In the month since orchard weekend I’ve had a couple chances to get in the orchard, and things are looking very good. It was a bit dry for a couple of weeks, and Joanna watered once, then Joshua and I watered a week later. The inter-row patch of wheat I planted is up, and the barley also, though a bit thinner – for whatever reason the fedco instructions were for abt half the seeding rate as the wheat. I expect with the recent rain the grains will bolt up if we get some warm weather. Joanna and Emily planted about fifty hills of pumpkins and squash in one of the inter-rows, and they are growing up nicely, and the clover I underseeded around them has made a slow but convincing start. Around the edges the timothy/clover/orchardgrass mix I planted has got something of a start as well. In the established orchard area the orchardgrass which we mowed right before orchard weekend has bolted up in the last month and is just as tall as before – it could use mowing again already. That stuff is remarkably prolific, and maybe the light application of lime we did helped. I’ve also pruned the peaches where they had some dieback after transplanting, and edited a couple of the apples that looked weak. So far the two trees that got moused down in the roots last winter (honeycrisp and mac) are alive and look healthy after our heavy prunings, though they haven’t thrown up the 10-12 inches of new growth already like some of the established trees have.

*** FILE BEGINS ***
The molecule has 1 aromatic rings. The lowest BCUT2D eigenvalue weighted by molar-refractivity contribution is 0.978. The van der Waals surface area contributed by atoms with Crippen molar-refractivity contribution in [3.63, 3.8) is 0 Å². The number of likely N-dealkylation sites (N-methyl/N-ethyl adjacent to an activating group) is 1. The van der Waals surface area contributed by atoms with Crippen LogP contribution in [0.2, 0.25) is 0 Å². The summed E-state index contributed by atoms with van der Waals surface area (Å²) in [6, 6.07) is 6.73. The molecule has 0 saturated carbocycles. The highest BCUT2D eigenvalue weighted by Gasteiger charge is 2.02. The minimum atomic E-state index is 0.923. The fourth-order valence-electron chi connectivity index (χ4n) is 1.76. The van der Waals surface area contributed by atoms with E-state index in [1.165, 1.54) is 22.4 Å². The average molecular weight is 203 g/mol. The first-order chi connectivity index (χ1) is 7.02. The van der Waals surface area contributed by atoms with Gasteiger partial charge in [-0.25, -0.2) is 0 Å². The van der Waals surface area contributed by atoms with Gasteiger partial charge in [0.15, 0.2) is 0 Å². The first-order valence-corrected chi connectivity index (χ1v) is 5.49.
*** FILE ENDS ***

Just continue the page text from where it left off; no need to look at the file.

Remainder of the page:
Last visit I also made permanent labels (pencil on scraps of vinyl siding attached with loose wire; according to Fedco this lasts forever), and staked out a couple of spindly looking trees. And in the middle field below the orchard road, where we dug the improved drainage and I had previously turned over the rough field as best I could with the 2-bottom plow, I took the disk harrow (heavily weighted with an oak log) and smoothed it out substantially. My plan is to let it mellow another couple weeks, then tip out the big rocks and even it out some with the springtooth, and plant it to buckwheat and pasture mix for the summer. I’ll either underseed the buckwheat with clover or reseed it after mowing with rye/vetch, or just rye, and maybe harvest it next summer just for fun. The end goal is to turn a rough field into a nice piece of pasture that could be turned over and planted to crops if anybody took an interest in it.
The coolest thing is that every single one of the whip-and-tongue bench grafts that I made at the MOFGA grafting workshop has taken off, and some of them are really going crazy. Whip-and-tongue grafting is this improbable technique where you basically just cut the top of a pencil-sized seedling rootstock at a diagonal, make a similar cut on a 3-inch long scrap of scionwood (basically the waste product from spring pruning) of the desired variety, and tape the two together. This is done in early spring, and they can be planted right out at that point, though I let them heal in a bucket of sawdust in a cool garage for a couple of weeks first. A few days later the buds on the scionwood start bursting out; you strip the competing leaves off the rootstock below the graft union, and a year later you have a respectable young tree of the scion’s variety. For some reason I find this incredibly cool. And since rootstocks are less than 2 bucks each, and we have close to 30 varieties of trees planted at this point for scionwood (scionwood is also available for purchase from Fedco), our ability to create orchard stock has become dangerously unconstrained. If any of the participants in our annual apple-themed weekends want a particular type of apple for their yard, let me know and we can make some next spring!